As usual, never consider the following commentary associated with these photos as a formal interpretation of the National Electrical Code (NEC). Without criticizing anyone or any product, the following scenarios present us with serious safety questions.

All references are based on the 2005 NEC.


Thomas H. Ford, a partner of Bhamani, Ford & Associates, Inc., Miami, found these unique panels in a restaurant. “On the top of each panel an inline fan has been installed to provide ventilation for the interior of the panel,” says Ford. “This was done because the vestibule, where the panels are located, is so warm that the breakers would trip. The fans solved this problem, but created another. The kitchen air is so laden with cooking oil particulate that when it is forced into the panel the cooking oil settles on the interior components. After the gutter was installed, the walls were tiled, covering the left side of the panel. Screws hold the cover to the gutter. This now means the cover can't be removed.”

When you think about “conditions of use,” you must take into account the ampacity of the conductors (Art. 100) and make sure they don't exceed their temperature rating [110.14(C)]. You must do the same for the conductor terminations. It's hard to imagine the original installer addressed this in the initial design. But one thing is for sure: The practice of installing makeshift ventilation systems to minimize overheating problems should not be allowed or tolerated by anyone.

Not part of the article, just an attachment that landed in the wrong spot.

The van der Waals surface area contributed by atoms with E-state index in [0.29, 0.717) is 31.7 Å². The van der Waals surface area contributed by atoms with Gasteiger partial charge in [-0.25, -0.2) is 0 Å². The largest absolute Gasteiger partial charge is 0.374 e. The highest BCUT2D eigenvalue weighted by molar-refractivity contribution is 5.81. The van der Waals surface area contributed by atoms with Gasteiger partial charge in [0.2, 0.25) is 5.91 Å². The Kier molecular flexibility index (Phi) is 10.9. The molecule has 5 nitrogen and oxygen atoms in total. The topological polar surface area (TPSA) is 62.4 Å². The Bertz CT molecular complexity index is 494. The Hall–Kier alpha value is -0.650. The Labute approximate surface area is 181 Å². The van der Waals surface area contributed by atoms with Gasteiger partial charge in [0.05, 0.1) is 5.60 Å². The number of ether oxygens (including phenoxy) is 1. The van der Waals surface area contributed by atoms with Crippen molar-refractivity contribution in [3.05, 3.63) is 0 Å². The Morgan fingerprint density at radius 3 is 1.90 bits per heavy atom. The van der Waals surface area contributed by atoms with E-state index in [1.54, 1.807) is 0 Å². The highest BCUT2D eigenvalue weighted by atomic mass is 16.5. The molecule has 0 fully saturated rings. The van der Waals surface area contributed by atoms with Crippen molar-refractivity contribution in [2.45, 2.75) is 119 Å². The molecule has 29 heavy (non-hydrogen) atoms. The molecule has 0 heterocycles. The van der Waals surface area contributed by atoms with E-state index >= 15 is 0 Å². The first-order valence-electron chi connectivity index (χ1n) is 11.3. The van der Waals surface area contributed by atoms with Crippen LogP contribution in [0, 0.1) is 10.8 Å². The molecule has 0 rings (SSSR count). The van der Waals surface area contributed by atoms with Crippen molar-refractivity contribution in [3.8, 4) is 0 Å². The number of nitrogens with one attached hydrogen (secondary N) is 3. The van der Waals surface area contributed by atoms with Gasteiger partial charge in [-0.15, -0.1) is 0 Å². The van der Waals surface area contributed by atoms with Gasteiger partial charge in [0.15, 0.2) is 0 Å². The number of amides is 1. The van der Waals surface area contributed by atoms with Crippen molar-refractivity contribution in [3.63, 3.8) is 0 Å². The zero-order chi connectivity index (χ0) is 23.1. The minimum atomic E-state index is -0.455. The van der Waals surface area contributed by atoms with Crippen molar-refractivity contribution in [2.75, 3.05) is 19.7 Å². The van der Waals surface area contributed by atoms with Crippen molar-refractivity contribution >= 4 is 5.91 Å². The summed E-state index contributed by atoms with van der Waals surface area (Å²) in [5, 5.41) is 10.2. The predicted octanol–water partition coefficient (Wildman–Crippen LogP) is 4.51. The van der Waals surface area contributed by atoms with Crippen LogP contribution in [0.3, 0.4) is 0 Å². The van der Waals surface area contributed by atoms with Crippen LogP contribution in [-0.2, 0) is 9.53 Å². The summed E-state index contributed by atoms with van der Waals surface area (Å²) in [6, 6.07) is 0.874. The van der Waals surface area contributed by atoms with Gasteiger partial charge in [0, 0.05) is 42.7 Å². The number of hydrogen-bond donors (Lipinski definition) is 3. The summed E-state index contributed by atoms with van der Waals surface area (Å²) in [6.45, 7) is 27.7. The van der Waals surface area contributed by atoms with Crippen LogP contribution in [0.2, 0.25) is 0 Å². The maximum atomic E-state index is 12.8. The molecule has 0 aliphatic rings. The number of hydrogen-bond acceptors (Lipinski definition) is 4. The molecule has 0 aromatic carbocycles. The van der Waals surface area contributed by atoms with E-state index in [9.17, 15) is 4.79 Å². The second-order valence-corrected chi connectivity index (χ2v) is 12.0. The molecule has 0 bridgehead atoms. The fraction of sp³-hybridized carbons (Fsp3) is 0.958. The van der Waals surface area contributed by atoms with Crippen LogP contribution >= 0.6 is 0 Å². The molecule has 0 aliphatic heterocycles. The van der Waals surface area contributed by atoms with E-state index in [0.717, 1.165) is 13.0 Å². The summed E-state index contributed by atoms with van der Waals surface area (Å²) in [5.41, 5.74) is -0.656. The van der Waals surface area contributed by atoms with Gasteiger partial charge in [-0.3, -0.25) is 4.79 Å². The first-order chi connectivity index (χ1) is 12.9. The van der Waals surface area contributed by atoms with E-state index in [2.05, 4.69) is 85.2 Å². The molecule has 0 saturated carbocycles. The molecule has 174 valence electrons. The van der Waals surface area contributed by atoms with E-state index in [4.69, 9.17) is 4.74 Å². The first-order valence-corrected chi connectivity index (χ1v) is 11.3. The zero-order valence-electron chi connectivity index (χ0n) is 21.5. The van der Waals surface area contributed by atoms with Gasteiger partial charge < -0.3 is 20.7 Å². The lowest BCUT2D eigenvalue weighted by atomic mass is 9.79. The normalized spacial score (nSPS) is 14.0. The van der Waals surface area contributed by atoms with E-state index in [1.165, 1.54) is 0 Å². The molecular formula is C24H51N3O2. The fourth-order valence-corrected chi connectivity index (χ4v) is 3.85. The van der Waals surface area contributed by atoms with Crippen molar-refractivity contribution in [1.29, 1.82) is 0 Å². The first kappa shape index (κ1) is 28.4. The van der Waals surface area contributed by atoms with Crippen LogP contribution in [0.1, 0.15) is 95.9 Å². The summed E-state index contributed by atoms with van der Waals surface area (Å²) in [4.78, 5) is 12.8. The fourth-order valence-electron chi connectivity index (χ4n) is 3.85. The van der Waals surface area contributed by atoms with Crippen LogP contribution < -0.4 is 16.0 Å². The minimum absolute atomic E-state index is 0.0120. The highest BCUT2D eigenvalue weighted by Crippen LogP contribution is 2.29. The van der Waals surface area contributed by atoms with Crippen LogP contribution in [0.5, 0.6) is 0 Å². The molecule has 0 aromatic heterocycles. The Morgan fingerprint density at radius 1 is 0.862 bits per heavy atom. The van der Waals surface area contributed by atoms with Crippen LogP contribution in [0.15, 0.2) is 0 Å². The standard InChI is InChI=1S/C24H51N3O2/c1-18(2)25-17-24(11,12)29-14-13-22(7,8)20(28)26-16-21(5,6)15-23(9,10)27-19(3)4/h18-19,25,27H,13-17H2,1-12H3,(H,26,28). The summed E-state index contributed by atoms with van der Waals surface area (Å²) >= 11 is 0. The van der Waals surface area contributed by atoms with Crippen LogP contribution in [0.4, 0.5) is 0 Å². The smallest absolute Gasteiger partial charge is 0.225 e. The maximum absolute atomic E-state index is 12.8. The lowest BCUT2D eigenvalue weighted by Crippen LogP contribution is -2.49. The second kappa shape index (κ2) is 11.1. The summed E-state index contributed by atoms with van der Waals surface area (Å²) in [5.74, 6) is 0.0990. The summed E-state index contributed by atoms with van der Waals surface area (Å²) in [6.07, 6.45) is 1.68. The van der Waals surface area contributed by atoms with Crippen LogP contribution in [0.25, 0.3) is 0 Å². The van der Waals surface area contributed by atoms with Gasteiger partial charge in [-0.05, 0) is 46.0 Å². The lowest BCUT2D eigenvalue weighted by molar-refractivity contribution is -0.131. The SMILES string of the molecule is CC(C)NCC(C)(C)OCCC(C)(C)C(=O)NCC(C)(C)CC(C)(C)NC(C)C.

Mark Gravill, a service technician with Gaylor in Phoenix, found this unique situation on the roof of a building. “I'd say either move the receptacle or move the wall,” says Gravill.

It's apparent that the electrician was here first, so the wall must go! I'm not sure of the circumstances at this specific location, but it looks like the right type of cover was used, and it's probably GFCI protected in accordance with 210.8 and 406.8(A) and (B).

Found a Code violation? E-mail your text and photos (no cell phone images please) to Joe Tedesco at